Research Article: On optimal and near-optimal shapes of external shading of windows in apartment buildings

Date Published: February 28, 2019

Publisher: Public Library of Science

Author(s): Sanja Stevanović, Dragan Stevanović, Matthias Dehmer, Long Wang.

http://doi.org/10.1371/journal.pone.0212710

Abstract

We studied previously optimal shape of external shading of windows in a cellular office with an outer edge modeled by a non-uniform rational basis spline (NURBS) curve whose control points were placed uniformly around western fin, overhang and eastern fin of the window, and whose depths were allowed to vary independently. We observed there that for each climate considered in the study there exists a shading shape close to the optimal one, but with a substantially simpler structure of control points for the NURBS curve. This simpler structure was reflected in partitioning control points into six groups such that all control points in the same group have equal depths, with groups corresponding to lower part of the western fin, upper part of the western fin, joint of the western fin and the overhang, internal part of the overhang, joint of the overhang and the eastern fin and the remaining part of the eastern fin. Here we confirm that shadings with control point structure restricted in such way can perform as well as shadings with unrestricted control points by optimising shape of external shading of windows in an apartment room for both restricted and unrestricted control point structure for the same range of climates, and showing that differences in heating and cooling demands between Pareto optimal shadings in both cases are negligibly small. This grouping of control points thus gives a simple and natural division of shading into a small number of basic constituents that have most impact on its heating and cooling demands. We further consider the convex hull of the Pareto front for shadings with restricted control points, as it contains shadings that minimise equivalent source energy in terms of the ratio of efficiencies and source energy conversion factors for district heating and cooling. We show that, in cases when depths of control point groups in convex hull shadings do not experience sudden changes between their extremal values, these depths can be fitted reasonably well by a sigmoid function that results in functional shadings that satisfactorily approximate heating and cooling demands of shadings in the Pareto front.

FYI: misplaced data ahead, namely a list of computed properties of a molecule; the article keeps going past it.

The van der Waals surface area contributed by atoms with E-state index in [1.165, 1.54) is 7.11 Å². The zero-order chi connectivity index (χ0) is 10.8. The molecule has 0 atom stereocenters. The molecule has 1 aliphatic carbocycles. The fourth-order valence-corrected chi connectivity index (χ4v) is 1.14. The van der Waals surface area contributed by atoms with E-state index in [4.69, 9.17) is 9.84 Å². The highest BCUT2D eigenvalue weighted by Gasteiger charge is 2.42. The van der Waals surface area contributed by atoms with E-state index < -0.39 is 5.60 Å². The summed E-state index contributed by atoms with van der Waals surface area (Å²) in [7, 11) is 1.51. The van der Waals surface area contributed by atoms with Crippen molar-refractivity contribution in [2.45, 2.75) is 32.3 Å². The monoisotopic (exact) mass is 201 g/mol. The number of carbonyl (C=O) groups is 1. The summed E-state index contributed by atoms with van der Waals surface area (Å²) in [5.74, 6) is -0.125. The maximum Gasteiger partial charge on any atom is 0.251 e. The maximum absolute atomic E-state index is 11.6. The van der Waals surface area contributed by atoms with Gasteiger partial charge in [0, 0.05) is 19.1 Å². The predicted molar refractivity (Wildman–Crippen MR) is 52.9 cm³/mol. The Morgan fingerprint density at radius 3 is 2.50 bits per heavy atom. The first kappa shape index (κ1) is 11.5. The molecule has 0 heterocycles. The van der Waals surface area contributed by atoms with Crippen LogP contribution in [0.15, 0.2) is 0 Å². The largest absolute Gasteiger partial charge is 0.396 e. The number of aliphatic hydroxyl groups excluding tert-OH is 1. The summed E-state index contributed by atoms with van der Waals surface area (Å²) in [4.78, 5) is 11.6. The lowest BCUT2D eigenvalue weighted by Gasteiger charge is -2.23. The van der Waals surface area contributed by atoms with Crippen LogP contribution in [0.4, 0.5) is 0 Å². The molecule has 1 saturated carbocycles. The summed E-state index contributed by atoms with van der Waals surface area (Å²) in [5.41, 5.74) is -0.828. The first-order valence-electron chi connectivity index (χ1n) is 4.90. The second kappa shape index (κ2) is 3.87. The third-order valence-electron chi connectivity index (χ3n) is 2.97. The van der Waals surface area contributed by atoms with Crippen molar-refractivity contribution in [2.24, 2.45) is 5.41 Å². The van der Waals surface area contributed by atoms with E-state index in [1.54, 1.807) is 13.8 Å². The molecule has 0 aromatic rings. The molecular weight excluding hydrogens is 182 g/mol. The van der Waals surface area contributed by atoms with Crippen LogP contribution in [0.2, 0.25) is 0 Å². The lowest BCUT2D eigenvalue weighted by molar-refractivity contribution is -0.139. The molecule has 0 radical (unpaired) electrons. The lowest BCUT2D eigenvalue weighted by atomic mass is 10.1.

Partial Text

The process of optimizing external shading is described in detail in subsequent subsections. To put it succintly, each control point of an outer NURBS curve has a predefined set of positions and the search space consists of NURBS curves determined by all combinations of such control point positions. Genetic algorithm, as implemented in simulation manager jEPlus+EA [27], is instructed to approximate Pareto front of heating and cooling demands of various shading alternatives, which are modeled through auxiliary Python package and simulated by EnergyPlus. For further analysis, convex hull of the approximated Pareto front is found by a local implementation of th Fortune’s variant of the Graham’s scan method [28], while fitting of control point depths in convex hull shadings is done by the Levenberg-Marquardt algorithm [29, 30], as implemented in gnuplot.

In previous study [26] on optimal shading of windows in a cellular office in the PNNL office building model, where the outer edge of the shading was modeled by a NURBS curve with independently varying depths of control points, we observed that in a close vicinity of each optimal shading there exist shadings with substantially simpler structure in which control points are divided in six groups corresponding to lower part of the western fin, upper part of the western fin, joint of the western fin and the overhang, internal part of the overhang, joint of the overhang and the eastern fin, and the remaining part of the eastern fin, such that all control points within the same group have equal depth. We confirm here that the same holds for shadings of windows in a room in the PNNL high-rise apartment building model by showing that the Pareto fronts of two genetic optimisation runs, one for shadings with independently varying depths of control points and another for shadings with control points divided in groups of equal depth, have very similar shapes with the root mean square Euclidean distance between two Pareto fronts being less than 1.4kWh. This allows to use simpler NURBS lined shadings, defined by a smaller number of parameters, in future studies of external window shading in both office and apartment buildings.

 

Source:

http://doi.org/10.1371/journal.pone.0212710

 

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